Compare those bumps to driving a pick up down a farm* road. It’s usually not much different except we get used to the EXTRA smooth ride the plane offers most of the time.

*For those of you on the coasts, a farm is a place where real food comes from, things like vegetables, fruits, milk and meat. They have a lot of them in Nebraska. Sometimes you can spot them from the air. They look like big squares and circles, usually green sometimes brown or striped green and brown.


#11

That’s basically what a Southwest pilot said to the passengers on a flight I was on from OAK to RNO: just consider yourself driving over a bumpy road.

I’ve been on flights from the mainland to Hawaii that were as much as an hour late because of headwinds.


#12

#13

…unless you’re in an Avanti. :stuck_out_tongue:


#14

Where I’m from those things come from the store on the corner.

I’m kidding, I’m a farm kid.


#15

:smiley:


#16

Relativity


#17

Don I would have preferred to be in your place with all that power than in a Cessna 150 with a powerful tailwind - you feel like you are totally at the mercy of the wind & you wonder how in the heck you even manage to keep your wings stable or from flipping over & over & over like a cartwheel.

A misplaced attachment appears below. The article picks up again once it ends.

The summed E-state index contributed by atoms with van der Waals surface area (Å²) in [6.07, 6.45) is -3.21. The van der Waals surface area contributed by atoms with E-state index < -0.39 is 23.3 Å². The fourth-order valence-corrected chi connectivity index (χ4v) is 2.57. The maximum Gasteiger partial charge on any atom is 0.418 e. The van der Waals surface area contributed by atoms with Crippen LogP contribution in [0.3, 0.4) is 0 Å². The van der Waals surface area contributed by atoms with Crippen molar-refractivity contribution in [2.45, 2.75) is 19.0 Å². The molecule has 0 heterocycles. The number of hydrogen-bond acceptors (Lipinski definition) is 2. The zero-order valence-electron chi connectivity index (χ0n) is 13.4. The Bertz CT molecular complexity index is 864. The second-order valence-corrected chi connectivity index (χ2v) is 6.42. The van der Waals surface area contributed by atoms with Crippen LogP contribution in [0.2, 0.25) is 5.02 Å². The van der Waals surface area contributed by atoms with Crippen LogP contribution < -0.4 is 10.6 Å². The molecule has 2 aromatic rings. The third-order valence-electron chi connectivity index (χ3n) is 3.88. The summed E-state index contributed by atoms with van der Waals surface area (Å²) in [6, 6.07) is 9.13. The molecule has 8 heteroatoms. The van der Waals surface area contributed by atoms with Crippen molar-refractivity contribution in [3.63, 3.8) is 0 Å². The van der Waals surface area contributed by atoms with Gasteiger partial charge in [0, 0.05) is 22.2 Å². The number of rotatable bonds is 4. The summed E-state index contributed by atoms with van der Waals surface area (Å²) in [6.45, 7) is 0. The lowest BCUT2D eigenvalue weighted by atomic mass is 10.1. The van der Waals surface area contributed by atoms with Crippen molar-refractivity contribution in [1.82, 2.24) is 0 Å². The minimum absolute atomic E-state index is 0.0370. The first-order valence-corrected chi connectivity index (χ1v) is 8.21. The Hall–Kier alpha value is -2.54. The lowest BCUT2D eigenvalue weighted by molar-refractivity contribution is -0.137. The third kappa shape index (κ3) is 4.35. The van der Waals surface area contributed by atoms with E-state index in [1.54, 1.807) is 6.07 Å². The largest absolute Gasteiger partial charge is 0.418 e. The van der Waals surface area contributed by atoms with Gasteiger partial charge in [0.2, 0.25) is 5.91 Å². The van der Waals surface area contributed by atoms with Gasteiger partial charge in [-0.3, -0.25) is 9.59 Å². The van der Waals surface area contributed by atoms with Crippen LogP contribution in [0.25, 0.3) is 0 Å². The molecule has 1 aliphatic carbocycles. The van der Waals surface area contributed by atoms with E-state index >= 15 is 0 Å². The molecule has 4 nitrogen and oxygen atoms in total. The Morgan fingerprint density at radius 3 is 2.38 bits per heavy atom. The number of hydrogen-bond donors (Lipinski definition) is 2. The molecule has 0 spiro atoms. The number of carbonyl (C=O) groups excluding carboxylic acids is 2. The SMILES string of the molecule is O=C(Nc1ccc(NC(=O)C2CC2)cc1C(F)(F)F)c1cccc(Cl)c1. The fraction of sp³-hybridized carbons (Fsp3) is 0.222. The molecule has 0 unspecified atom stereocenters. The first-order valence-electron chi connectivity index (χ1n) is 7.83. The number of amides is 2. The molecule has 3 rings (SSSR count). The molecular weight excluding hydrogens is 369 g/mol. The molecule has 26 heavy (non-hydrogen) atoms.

The only time I ever became somewhat unnerved in an aircraft. I kept looking down at all the little airports & grass strips wondering if we could/should land - I was right seat. To top it off we could reach no altitude that was not rough/turbulent & can you believe we stopped on our way home & ate Mexican food at KPNC/Ponca City Airport/Enrique’s - now that is pushin it somewhat but it was smoother from there to Wiley Post/KPWA.

I believe I would have rather been in your shoes than at the mercy of the wind in a C150 - all that power is so much more reassuring in the winds aloft (is that how you say it?).

Enrique’s: http://www.swaviator.com/html/issueSO02/Restaurant91002.html


#18

CIMSS is a blog that dissects satellite weather photos, and they have all sorts of neat stuff.

The entry for October 16 shows where the weather you flew you flew through the day before ended up. I haven’t found a satellite photo for October 15, but I bet a nice mountain wave from the Rockies was washing across the Plains states that afternoon.

http://cimss.ssec.wisc.edu/goes/blog/2007/10/16/trowal-in-the-upper-midwest-october-2007/%between%


#19

Just sounds like another day in good ol Nebraska :smiley:

Like every one else has been saying there isn’t much to worry about as far as being the passenger. I guess the pilot could have used a little discretion announcing the 140 knot winds.

DonK58 it sounds like you are getting a good understanding of how flying works. Personally I think the best way to get over the fear of flying is to understand the science of it. If you have questions on some of the things I’d be glad to explain details or get into the nitty gritty of things for you.